JERUSALEM (AP) — Israel's military chief issued a stern warning to Bashar Assad on Tuesday, saying the Syrian leader would "bear the consequences" of any more attacks on Israeli forces near the Syrian border.
Lt. Gen. Benny Gantz issued his threat hours after an Israeli jeep came under fire during a patrol in the Israeli-controlled Golan Heights.
Syria claimed it destroyed an Israeli vehicle that crossed the cease-fire line in the Golan Heights overnight. The Israeli military said the vehicle suffered light damage. It said that the Israeli troops reported a "direct hit" from the return fire but provided no further details.
It was the latest in a string of incidents in which gunfire and mortar shells have struck the Golan in recent months. Israel believes that most of the fire has been spillover from the Syrian civil war, but that several cases, including Tuesday's were intentional.
That was bolstered by the fact that it was the first time the Syrian army has acknowledged firing at Israeli troops across the frontier in what appeared to be an attempt by Assad's regime to project toughness following three Israeli airstrikes near Damascus this year.
"Assad encourages and directs the widening of different operations against Israel, including the Golan Heights," Gantz told a conference at the University of Haifa.
He said in Tuesday's incident, the Israeli patrol was targeted several times by a "clearly marked Syrian position." He rejected Syrian claims that the vehicle had veered into Syrian territory.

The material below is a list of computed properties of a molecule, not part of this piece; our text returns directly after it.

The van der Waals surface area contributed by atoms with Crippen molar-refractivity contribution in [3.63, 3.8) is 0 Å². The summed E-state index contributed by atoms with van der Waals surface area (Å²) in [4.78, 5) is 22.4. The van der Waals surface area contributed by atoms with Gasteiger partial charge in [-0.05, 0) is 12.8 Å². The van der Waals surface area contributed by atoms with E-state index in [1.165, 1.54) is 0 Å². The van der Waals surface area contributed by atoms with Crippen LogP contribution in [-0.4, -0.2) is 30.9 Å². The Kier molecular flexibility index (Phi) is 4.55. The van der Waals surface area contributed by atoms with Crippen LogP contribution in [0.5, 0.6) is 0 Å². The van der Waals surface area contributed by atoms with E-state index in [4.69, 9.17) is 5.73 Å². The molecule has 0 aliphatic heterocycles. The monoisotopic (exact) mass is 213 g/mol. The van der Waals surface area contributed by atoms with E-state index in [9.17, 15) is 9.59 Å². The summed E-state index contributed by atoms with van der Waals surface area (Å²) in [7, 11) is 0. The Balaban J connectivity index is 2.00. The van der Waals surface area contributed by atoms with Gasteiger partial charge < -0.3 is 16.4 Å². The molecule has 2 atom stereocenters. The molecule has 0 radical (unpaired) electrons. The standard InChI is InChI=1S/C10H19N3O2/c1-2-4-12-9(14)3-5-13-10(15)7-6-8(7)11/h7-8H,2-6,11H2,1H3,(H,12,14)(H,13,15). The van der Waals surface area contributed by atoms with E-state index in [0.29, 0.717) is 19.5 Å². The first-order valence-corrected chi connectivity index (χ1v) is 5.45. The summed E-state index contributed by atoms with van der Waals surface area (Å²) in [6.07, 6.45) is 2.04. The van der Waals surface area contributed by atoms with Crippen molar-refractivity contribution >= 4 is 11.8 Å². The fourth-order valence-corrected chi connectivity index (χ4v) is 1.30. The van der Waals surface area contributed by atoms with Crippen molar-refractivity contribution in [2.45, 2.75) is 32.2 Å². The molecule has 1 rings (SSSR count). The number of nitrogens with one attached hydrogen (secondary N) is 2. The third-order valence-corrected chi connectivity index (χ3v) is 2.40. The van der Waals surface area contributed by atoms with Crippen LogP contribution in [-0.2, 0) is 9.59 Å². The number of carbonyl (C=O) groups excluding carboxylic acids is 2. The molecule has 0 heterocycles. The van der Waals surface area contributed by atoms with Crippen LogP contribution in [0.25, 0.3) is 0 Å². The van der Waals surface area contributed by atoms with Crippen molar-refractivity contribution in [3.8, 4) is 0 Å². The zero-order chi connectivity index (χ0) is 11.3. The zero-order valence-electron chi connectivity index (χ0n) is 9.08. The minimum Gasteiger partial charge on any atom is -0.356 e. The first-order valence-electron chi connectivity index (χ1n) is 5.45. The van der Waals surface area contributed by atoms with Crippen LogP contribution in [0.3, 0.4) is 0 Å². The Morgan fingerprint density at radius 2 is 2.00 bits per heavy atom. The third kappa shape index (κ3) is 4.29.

"We will not allow the Golan Heights to become a comfortable space for Assad to operate from," Gantz said. "If he deteriorates (the situation on) the Golan Heights, he will have to bear the consequences."
Israel has warily watched the Syrian civil war, fearing the more than two-year-old conflict could spill across its borders.
Israel is concerned that Assad, in a bid of desperation, will try to escalate tensions on the border to draw in Israel and divert attention away from his struggles against rebel groups seeking his ouster. Israel also fears that Assad's sophisticated weapons could be transferred to Iranian-backed Hezbollah militants in Lebanon or fall into the hands of the rebels, including Islamic extremists connected to al-Qaida who are among their ranks who Israel believes will turn their attention to the Jewish state if they topple Assad.
Tensions have been rising between Israel and Syria in recent weeks, particularly following the airstrikes, which targeted alleged Syrian arms shipments bound for Hezbollah. Israel has not confirmed carrying out the attacks.
The strikes marked a sharp escalation of Israel's involvement in the Syrian civil war and raised fears that the conflict could turn into a full-fledged regional war.
Syria vowed to retaliate and Assad said Syria is "capable of facing Israel" and would not accept violations of its sovereignty. Firing at an Israeli target seems to be in line with the tougher rhetoric that followed the airstrikes.
Gantz visited the area after the incident and told soldiers stationed there and told them to "stay alert during these challenging times."